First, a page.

German engineer who, in 1906, successfully took aerial photographs of the ground
by attaching cameras to a black powder rocket,
thereby creating the first instrumented sounding rocket. His 1912-model rocket
carried a 20- by 25-cm photographic plate stabilized by a gyroscope. This method
of reconnaissance was discontinued, however, upon the advent of airplanes.
Alfred Maul, a Dresden civil engineer, patented a photographic rocket in 1903. He was not the first to patent
such a device, French pyrotechnist Amédée Denisse claimed to have built a photo reconnaissance rocket in 1888, and
Alfred Nobel (famous for the invention of dynamite and the endowment of the Nobel Prizes) designed a camera rocket that
may have flown shortly after his death in l896, but Alfred Maul´s invention was the first known to see testing and use.
Maul began serious work on his camera rocket system in 1901. The ultimate goal of his invention was to provide aerial reconnaissance for the Army.
He argued the superiority of rockets over balloon-based observers: a rocket could be prepared for launch quickly,
spent only a few seconds exposed to ground fire, and exposed its operators to relatively little risk. But the rocket-lofted
camera posed problems, including stability, pointing, ruggedness, recovery, and efficiency of the rocket propulsion.
For ll years, Alfred Maul built progressively larger rockets, and one by one he solved the problems of rocket
photography. Fins attached to a long guide stick insured aerodynamic stability, while a gyroscope maintained the
pointing of the camera (Maul patented this innovation in 1906). Maul developed a clever parachute recovery system to
insure safe landing of the camera and its photographic plate. He selected commercial rockets for propulsion.
By 1912, under the sponsorship of the Saxon Army, Maul had produced a fully functional system. In operation,
the 400 kg (880 lb), 7.5 meter (25 ft) tall launcher was wheeled into position for launch, taking into account the exact
direction to be photographed. The rocket was then loaded into the launcher. At the far end of a 200 meter (660 ft) umbilical
cable, a man cranked a generator to send an electrical pulse to drop a weight from the launcher. The weight pulled a cord
wrapped around the gyroscope axis, setting it spinning. A second crank of the generator produced the current to ignite a
pair of 80 mm (3.lS") diameter sea rescue rocket motors.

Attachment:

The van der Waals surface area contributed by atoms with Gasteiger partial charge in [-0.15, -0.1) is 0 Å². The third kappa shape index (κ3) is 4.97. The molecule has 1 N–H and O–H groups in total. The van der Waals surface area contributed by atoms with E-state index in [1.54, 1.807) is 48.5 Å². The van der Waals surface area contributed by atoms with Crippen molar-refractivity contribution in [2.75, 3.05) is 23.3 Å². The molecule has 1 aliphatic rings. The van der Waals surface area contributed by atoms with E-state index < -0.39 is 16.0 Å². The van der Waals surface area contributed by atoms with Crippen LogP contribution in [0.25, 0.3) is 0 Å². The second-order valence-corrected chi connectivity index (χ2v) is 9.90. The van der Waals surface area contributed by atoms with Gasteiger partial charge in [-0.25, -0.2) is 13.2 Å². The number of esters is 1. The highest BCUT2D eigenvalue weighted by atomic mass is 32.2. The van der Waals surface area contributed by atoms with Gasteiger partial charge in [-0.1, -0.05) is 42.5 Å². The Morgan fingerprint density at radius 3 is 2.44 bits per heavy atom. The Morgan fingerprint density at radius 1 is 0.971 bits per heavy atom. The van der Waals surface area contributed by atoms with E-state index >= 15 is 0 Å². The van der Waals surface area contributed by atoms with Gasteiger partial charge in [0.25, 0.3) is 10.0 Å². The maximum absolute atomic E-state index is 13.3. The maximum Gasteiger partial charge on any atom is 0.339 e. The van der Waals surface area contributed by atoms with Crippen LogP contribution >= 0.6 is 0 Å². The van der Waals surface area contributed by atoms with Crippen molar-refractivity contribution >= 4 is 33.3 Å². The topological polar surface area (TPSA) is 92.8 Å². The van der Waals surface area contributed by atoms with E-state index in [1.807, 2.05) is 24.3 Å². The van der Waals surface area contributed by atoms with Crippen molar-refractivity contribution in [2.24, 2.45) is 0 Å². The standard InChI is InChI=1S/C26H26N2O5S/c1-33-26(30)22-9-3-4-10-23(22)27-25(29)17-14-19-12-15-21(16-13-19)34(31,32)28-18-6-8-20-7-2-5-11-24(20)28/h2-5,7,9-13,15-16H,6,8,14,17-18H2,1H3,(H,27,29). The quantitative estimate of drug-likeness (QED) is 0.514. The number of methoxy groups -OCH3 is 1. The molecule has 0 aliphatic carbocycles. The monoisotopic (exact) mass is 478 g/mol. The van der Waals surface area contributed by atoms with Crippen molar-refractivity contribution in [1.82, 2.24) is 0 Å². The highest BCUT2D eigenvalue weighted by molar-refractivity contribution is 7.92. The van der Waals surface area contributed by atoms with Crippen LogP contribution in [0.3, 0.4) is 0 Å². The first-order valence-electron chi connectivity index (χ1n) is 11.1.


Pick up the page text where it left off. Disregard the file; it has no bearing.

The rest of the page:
In eight seconds, the 42 kg (92 lb) rocket shot to an altitude of 800 meters (2,600 ft). As the rocket neared apogee,
an electro-pneumatic trigger fired the camera. The rocket remained in a vertical orientation to this point; the camera
pointed downward within the nose cone to insure a view of the ground. Azimuth pointing was maintained by the gyroscope.
The rocket then ejected the nose cone and parachute. A 10-meter (33 ft) cord connected the upper and lower sections.
A minute later, the lower portion of the rocket, including the gyroscope, rocket motors, and guide stick touched down.
Relieved of the weight of those components, the parachute brought the fragile camera and plate down gently.
Typically, the apparatus drifted 100 to 300 meters (300-1000 ft) from the launch site. Within a few minutes the
camera could be recovered and the plates developed. Some of these photos still exist, showing clear bird´s-eye views of
villages near the Saxon Anny range at Konigsbriik.
Maul´s invention was battle tested in the Turkish-Bulgarian War of 1912-1913. Anticipating today´s
reconnaissance satellites, it produced clear photographs of Turkish emplacements for the German-allied Bulgarian Army.
There is no evidence that the camera rocket was used in World War I. During that war, the airplane rendered the
photo-rocket obsolete. An airplane could carry a much heavier camera over far more ground quickly and smoothly. It
would not be until after World War II that a rocket could boost instruments of any kind, whether a camera, meteorological
instrument, or astronomical instrument, higher than an aircraft or balloon.
Maul suggested that rockets might be used for meteorological measurements, but it is unlikely that he could
have dreamed that by the end of the century, rocket-launched cameras would retum photographs from the farthest reaches of
the solar system.
While it is not certain that Alfred Maul was the first to successfully launch a camera
aboard a rocket, the claims of his predecessors have not been confirmed.
Maul´s work was, on the other hand, well documented. Components of one of his
rockets still exist in the Deutches Museum in Munich.